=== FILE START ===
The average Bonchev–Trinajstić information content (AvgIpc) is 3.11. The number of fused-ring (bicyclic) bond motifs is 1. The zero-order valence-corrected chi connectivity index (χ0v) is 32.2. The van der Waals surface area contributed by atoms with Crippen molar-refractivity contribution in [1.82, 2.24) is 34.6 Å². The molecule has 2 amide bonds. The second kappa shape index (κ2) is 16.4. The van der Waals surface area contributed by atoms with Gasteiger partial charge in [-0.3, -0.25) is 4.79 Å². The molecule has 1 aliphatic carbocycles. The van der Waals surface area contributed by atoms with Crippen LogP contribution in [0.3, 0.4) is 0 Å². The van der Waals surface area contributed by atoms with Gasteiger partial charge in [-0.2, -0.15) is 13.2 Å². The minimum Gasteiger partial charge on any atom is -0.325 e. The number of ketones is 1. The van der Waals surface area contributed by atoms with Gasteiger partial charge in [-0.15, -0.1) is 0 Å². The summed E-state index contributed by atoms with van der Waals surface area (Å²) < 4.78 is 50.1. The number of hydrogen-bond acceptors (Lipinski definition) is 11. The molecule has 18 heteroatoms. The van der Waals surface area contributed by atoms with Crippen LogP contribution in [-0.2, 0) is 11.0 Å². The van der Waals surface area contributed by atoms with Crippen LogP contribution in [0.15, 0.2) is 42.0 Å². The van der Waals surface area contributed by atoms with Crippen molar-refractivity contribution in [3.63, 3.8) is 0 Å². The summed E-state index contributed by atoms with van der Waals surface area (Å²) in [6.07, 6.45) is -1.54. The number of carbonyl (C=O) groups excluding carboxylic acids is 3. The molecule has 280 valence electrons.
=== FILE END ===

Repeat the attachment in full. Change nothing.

The average Bonchev–Trinajstić information content (AvgIpc) is 3.11. The number of fused-ring (bicyclic) bond motifs is 1. The zero-order valence-corrected chi connectivity index (χ0v) is 32.2. The van der Waals surface area contributed by atoms with Crippen molar-refractivity contribution in [1.82, 2.24) is 34.6 Å². The molecule has 2 amide bonds. The second kappa shape index (κ2) is 16.4. The van der Waals surface area contributed by atoms with Gasteiger partial charge in [-0.3, -0.25) is 4.79 Å². The molecule has 1 aliphatic carbocycles. The van der Waals surface area contributed by atoms with Crippen LogP contribution in [0.3, 0.4) is 0 Å². The van der Waals surface area contributed by atoms with Gasteiger partial charge in [-0.2, -0.15) is 13.2 Å². The minimum Gasteiger partial charge on any atom is -0.325 e. The number of ketones is 1. The van der Waals surface area contributed by atoms with Gasteiger partial charge in [-0.15, -0.1) is 0 Å². The summed E-state index contributed by atoms with van der Waals surface area (Å²) < 4.78 is 50.1. The number of hydrogen-bond acceptors (Lipinski definition) is 11. The molecule has 18 heteroatoms. The van der Waals surface area contributed by atoms with Crippen LogP contribution in [-0.2, 0) is 11.0 Å². The van der Waals surface area contributed by atoms with Crippen LogP contribution in [0.15, 0.2) is 42.0 Å². The van der Waals surface area contributed by atoms with Crippen molar-refractivity contribution in [3.63, 3.8) is 0 Å². The summed E-state index contributed by atoms with van der Waals surface area (Å²) in [6.07, 6.45) is -1.54. The number of carbonyl (C=O) groups excluding carboxylic acids is 3. The molecule has 280 valence electrons.